The EU/US new ‘Privacy Shield’. Why the cure is worse than the disease

On 10 July 2023, in a document of over 190 pages, the European Commission tries for the third time to solve an unsolvable problem: that of allowing the exchange of personal data with the USA, ‘accused’ of not offering adequate protection to the data of European citizens that are processed, in various ways, by North American companies by Andrea Monti – Initially published in Italian by Italian Tech – La RepubblicaThe news brought (more than) a sigh of relief to all companies based in the EU that are linked, in one way or another, to Big Tech but, in reality, there is little to rejoice about because even this new version of the ‘privacy shield’ is destined not to last very long. Like its two previous incarnations, in fact, this act does not solve the fundamental problem that plagues relations between the EU and the US: that of the possibility for American governmental agencies to do (rightly) what they want with the data of citizens of EU Member States.

Likely, therefore, in some time, after the European Court rulings known as ‘Schrems I‘ and ‘Schrems II‘ had dismantled the Commission’s previous decisions, a ‘Schrems III’ will do the same to the new text, again causing fear, uncertainty and doubt in the public and private ecosystem that relies on Big Tech, as well as slowing down the digital transition.

Civil services and companies, in fact, will continue to operate under the Sword of Damocles of some judicial measure or issued by some national court or  data protection authority that could well find that the king is naked and bring down the fragile house of cards built by the European Commission.

To demonstrate the correctness of this statement it would be necessary to go into the technical-legal details of the adequacy decision but, at least here, this is not possible. Suffice it to recall, therefore, that both the European Parliament and the European Data Protection Board have not declared themselves enthusiastic about the agreement, pointing out (in particular the EDPB) that the knot to be unravelled remains that of the extension of the powers of American agencies that protect national security.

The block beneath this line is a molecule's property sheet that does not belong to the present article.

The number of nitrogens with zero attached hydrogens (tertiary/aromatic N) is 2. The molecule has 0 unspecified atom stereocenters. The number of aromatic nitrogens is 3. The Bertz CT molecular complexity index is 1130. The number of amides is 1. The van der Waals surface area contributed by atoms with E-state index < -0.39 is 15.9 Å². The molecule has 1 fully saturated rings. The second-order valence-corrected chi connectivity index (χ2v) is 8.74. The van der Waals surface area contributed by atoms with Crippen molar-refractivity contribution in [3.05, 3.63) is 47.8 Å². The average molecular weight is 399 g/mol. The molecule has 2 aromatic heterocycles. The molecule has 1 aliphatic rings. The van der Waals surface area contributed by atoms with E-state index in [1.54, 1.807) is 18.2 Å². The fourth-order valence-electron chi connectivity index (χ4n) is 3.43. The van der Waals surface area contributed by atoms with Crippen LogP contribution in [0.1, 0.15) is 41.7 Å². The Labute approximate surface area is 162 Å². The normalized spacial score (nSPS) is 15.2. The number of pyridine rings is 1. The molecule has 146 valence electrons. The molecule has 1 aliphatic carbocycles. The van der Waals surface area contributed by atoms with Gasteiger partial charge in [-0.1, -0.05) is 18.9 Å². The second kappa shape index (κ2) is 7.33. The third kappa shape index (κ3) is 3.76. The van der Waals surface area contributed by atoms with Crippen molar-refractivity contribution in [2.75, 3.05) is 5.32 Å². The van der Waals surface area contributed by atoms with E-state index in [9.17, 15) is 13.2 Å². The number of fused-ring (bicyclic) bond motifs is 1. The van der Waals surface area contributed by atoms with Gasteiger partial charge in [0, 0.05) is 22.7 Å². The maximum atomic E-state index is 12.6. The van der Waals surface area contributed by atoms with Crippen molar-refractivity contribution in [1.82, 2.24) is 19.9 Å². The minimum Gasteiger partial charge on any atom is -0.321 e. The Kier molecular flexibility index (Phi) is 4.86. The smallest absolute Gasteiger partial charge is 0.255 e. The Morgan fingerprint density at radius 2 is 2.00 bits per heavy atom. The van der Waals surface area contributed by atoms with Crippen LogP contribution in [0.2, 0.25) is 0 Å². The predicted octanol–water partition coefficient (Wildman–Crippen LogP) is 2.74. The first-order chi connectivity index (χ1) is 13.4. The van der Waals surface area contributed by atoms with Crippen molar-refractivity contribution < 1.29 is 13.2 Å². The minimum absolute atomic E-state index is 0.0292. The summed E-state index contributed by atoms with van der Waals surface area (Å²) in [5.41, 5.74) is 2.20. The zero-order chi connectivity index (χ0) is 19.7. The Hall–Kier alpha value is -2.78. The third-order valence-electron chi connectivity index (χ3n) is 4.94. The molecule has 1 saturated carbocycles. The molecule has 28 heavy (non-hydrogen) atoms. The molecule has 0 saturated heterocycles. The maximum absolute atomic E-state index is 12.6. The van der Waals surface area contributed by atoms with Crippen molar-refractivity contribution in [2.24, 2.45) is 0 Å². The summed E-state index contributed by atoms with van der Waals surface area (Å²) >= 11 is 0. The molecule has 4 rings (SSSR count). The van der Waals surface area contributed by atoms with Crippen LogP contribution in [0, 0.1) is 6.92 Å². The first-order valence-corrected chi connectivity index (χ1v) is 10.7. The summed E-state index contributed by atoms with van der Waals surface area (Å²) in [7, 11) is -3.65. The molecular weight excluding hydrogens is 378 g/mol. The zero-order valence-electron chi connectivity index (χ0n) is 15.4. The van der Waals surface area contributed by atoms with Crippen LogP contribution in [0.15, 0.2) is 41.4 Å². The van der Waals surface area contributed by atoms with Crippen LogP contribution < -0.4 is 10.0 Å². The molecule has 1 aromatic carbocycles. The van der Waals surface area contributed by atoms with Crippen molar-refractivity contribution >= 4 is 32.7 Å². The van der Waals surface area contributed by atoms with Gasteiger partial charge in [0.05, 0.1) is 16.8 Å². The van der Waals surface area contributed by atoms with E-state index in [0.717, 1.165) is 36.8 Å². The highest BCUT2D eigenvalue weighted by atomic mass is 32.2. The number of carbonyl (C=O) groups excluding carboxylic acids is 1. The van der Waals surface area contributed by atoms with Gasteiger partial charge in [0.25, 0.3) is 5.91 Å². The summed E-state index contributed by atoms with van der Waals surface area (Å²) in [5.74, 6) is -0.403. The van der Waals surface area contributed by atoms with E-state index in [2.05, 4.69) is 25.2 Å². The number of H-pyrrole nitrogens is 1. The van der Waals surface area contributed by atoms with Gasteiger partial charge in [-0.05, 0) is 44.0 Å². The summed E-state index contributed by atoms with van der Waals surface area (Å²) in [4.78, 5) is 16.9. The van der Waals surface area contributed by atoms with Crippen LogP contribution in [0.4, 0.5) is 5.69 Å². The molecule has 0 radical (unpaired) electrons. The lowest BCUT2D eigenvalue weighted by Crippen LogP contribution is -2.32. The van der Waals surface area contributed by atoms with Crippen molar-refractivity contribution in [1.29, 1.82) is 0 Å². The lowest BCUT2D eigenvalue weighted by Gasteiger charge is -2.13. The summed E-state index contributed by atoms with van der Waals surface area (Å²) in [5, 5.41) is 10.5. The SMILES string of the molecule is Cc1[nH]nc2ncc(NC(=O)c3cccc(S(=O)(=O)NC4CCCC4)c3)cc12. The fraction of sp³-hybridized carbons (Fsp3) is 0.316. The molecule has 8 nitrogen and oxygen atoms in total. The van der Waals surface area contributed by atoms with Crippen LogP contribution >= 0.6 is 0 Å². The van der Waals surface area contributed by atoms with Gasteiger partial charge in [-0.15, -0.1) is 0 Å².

The Commission resorted to a regulatory technique that is also widely practised by other European institutions: writing texts of biblical length and comprehensible only to the cognoscenti, which then become definitive except by minor amendments (someone should look, for example, at how many pages the dossier on the AI Act consists of),  that did not help to circumvent the problem. However, the more than 190 pages were not enough to sweep the critical aspects of the measure under the carpet because, despite the efforts, the bulge is all too visible.

Thus, reading from a bird’s eye view, one need only stop at page 35 to discover that ‘U.S. intelligence agencies may seek access to such data for national security purposes … under the Foreign Intelligence Surveillance Act (Fisa) … Fisa contains several legal bases that may be used to collect … the personal data of Union data subjects transferred under the EU-U.S. DPF (Section 105 FISA222, Section 302 FISA223, Section 402 FISA224, Section 501 FISA225 and Section 702 FISA226)’. But it was precisely FISA (and in particular Section 702) that was one of the reasons that led the European Court to invalidate the predecessors of this decision. If, therefore, it was no good before, it is not clear why the opposite is the case now. Not to mention the CLOUD Act, the critical nature of which has been reported to the Italian Garante for almost a year now, without any news of taking care of the matter.